Some AI Decisions Negatively Impacting Lending?

By Ray Birch10.07.2019

As lenders begin to use artificial intelligence (AI) as part of the underwriting process, concerns are arising about decisions AI might make that could negatively impact borrowers and lenders.

The concerns have been strong enough to draw the attention of Congress, with a recent hearing by the House of Representatives Committee on Financial Services’ Artificial Intelligence Task Force looking into the question.

“When done right, artificial intelligence can mean innovative underwriting models that allow millions more people access to credit and financial services,” said Rep. Bill Foster (D-Ill), chair of the task force on artificial intelligence. But Foster said AI also raises key questions, such as, “How can we be sure that artificial intelligence credit underwriting models are not biased? Who is accountable if artificial intelligence algorithms are just a black box that nobody can explain when it makes a decision?”

The Risk to Lenders

It isn’t just the borrowers who might be at risk; so are lenders. Analysts have noted in cases where borrowers are wrongfully declined as a result of a software using artificial intelligence, the risk isn’t limited to just reputation—there is also the potential for lawsuits being filed.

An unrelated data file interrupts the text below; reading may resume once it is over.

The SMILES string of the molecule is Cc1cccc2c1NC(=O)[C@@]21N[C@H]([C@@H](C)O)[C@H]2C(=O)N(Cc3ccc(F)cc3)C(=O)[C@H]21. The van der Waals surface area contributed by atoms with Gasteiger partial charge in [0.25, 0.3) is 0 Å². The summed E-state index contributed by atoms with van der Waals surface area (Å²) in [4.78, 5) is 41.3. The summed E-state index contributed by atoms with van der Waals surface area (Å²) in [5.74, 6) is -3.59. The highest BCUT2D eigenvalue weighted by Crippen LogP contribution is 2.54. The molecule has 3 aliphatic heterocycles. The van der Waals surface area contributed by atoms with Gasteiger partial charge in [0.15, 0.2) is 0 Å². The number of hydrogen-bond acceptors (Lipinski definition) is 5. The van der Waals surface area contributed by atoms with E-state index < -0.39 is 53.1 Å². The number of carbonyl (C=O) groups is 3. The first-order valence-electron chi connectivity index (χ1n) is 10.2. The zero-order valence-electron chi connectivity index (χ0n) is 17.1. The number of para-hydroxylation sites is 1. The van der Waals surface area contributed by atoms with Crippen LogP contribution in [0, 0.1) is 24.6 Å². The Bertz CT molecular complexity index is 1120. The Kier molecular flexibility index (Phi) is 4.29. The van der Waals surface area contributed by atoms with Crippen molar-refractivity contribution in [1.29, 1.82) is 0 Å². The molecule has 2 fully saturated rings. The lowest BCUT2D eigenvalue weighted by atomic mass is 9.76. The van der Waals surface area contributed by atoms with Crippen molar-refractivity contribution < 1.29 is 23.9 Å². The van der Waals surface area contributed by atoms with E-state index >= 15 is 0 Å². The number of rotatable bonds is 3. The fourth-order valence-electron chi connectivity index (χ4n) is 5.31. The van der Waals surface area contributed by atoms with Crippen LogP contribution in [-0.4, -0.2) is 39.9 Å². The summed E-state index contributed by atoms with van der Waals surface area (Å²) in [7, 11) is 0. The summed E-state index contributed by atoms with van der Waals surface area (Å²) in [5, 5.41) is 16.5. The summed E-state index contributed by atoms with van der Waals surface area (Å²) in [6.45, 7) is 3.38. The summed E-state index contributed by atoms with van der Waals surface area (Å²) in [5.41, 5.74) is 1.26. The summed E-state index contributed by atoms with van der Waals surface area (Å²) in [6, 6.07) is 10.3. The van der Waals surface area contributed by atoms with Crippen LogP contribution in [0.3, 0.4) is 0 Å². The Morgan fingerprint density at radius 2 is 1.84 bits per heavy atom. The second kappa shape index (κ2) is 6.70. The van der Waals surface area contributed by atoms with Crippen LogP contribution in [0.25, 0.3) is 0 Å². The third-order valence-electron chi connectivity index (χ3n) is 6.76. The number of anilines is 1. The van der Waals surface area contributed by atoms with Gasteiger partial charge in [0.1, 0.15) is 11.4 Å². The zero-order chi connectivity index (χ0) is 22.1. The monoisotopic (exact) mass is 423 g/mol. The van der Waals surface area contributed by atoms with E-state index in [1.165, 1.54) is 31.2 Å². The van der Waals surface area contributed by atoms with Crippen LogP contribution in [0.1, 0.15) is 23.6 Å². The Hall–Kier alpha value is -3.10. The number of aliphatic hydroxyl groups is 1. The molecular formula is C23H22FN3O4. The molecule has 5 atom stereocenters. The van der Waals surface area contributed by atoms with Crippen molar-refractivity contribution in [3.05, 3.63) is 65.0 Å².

“Further complicating the use of AI is that underlying bias is often present in these technologies, and unless credit union leaders ask the right questions and carefully evaluate the algorithms driving the technology and the social contexts in which the technology is used, they could unwittingly participate in furthering inequality in their communities,” stated Chandra Middleton, a PhD candidate at the University of California, Irvine, in a recent report on the topic from the Filene Research Institute.

Middleton pointed to algorithmic bias—how human biases become encoded in mathematics—that can be subconsciously embedded in artificial intelligence.

Limited Use–For Now